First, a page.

Leadership Style Part II – Command & Control

There are quite a few styles of leadership but the Command and Control style is the one we love to hate so I’m giving it some particular attention.

I once had a boss who was the epitome of the command and control style, a real “my way or the highway” kind of guy.  He was a stickler for punctuality and his need for control was so strong that he posted one of his managers at the elevators each morning armed with a clip board and orders to write down the names of all those unsuspecting stragglers who deigned to arrive past the expected starting time.

One morning I peered over the shoulder of one of these hapless managers only to see that, having caught someone alighting from the elevator at 9:02 a.m., he had written, “girl with red hair and green sweater”

I asked him how he expected to create anything that the boss would find useful if he didn’t know the names of the people he was there to “catch”.  He said,

“I have no *f*&$#$%^ idea.  I’m just doing what I’m told”

That is a classic consequence of creating and working in a command and control culture.  It assumes that the person in charge is the holder of all wisdom, skill and experience; a person who knows exactly what they are doing at all times.  And the rest of us simply do as we are told.

Except we don’t.

While we are doing as we are told, we find ways to quietly sabotage progress.  We waste time grumbling.  We arrive on time but then do nothing for the first hour.  We spend time dreaming up other ways to get around the stringent rules set out for us; and somewhere in all of that, productivity, and certainly dignity, and a sense of accomplishment are lost.  Not a pretty picture.

Then again,  there may be times when an authoritative style of leadership is called for.  In times of revolutionary change when things are doubtful, this take charge style is often appreciated if only to get us over the hump of uncertainty; until we can find our own ground again. In times of upheaval, it is an authoritative leader who will ensure the reformation of a structure within which we can continue to work and contribute.  Sometimes there just isn’t time for lengthy debate or consensus building.  Sometimes we just want someone to make a decision and tell us what to do.

So, while the command and control style of leadership is not de rigueur in most workplaces (and for good reason), perhaps it is unwise to throw the proverbial baby out with the bath water.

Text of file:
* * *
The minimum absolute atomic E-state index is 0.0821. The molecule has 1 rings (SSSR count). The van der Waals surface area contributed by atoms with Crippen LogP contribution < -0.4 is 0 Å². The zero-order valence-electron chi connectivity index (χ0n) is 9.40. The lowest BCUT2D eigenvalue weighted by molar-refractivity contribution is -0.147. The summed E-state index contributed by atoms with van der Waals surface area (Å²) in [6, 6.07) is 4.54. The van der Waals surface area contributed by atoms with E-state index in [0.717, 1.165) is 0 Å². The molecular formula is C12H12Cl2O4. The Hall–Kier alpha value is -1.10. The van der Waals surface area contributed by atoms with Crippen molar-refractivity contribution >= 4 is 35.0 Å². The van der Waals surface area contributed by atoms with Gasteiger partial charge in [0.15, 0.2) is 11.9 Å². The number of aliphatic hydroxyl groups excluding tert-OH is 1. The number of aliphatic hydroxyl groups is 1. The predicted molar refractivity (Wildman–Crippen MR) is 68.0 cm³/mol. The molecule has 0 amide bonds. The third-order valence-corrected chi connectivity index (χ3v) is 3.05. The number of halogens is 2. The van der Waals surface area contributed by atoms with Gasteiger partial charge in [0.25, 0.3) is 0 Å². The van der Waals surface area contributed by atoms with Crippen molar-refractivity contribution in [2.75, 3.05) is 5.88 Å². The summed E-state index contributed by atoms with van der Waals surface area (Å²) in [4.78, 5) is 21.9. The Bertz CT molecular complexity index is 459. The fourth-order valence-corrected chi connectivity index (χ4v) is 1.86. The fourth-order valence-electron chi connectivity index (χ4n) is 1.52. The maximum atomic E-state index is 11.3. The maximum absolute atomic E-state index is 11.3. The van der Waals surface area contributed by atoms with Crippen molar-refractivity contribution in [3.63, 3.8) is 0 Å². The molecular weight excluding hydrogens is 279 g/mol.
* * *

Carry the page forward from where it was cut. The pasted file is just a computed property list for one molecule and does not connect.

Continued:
What say you?

Something to watch: Here’s a clip of Barack Obama using an authoritative style as he sets the tone for his administration.

Something to think about:  When do you go into command and control mode?  Is it planned or does it come over you? How might you use this style to its best advantage?



Filed under Leadership Style

4 responses to “Leadership Style Part II – Command & Control

  1. Perhaps we need to distinguish between taking charge and taking control. I think it has a lot to do with your context as a leader. If your context for leading is one of command and control there are few places you can succeed in today’s world (my belief anyway). But if we don’t take charge when that is what is needed because we are worried about being seen as a command and control leader we will end up losing respect.

  2. prissyperfection

    Yup. I think you CAN be authoritative without being controlling. It is a fine and delicate distinction but an important one.

    Thanks for your usual insightful comments Susan!

  3. Graeme Burk

    I meant to thank you for this post, Gwyn. I just concluded a job with precisely that type of person as an ED. It was a miserable experience and my observations from the experience were two-fold:

    1) Good leadership means listening to others. Command and control types don’t do that.

    2) Everyone wants to feel like they contribute to their workplace somehow– command and control leaders take that feeling away, leaving you to feel like the only person who can contribute is the command and control type.

    I agree that there is a place for taking charge and being authoritative. I had one boss who was great at that. Consultative and collaborative, they knew also when to jump in and be firm. I appreciated they had the wisdom to know when to do that.

    Thanks again.

  4. prissyperfection

    I’m glad the post had some meaning for you Graeme. Thanks for your comments. Your experience is precisely what can happen when a “my way or the highway” type of boss runs rampant.
    The consequence for your former employer is that you now have taken your skills and your special kind of brilliance with you. Their loss.
    Thanks for stopping by. Hope you come again.

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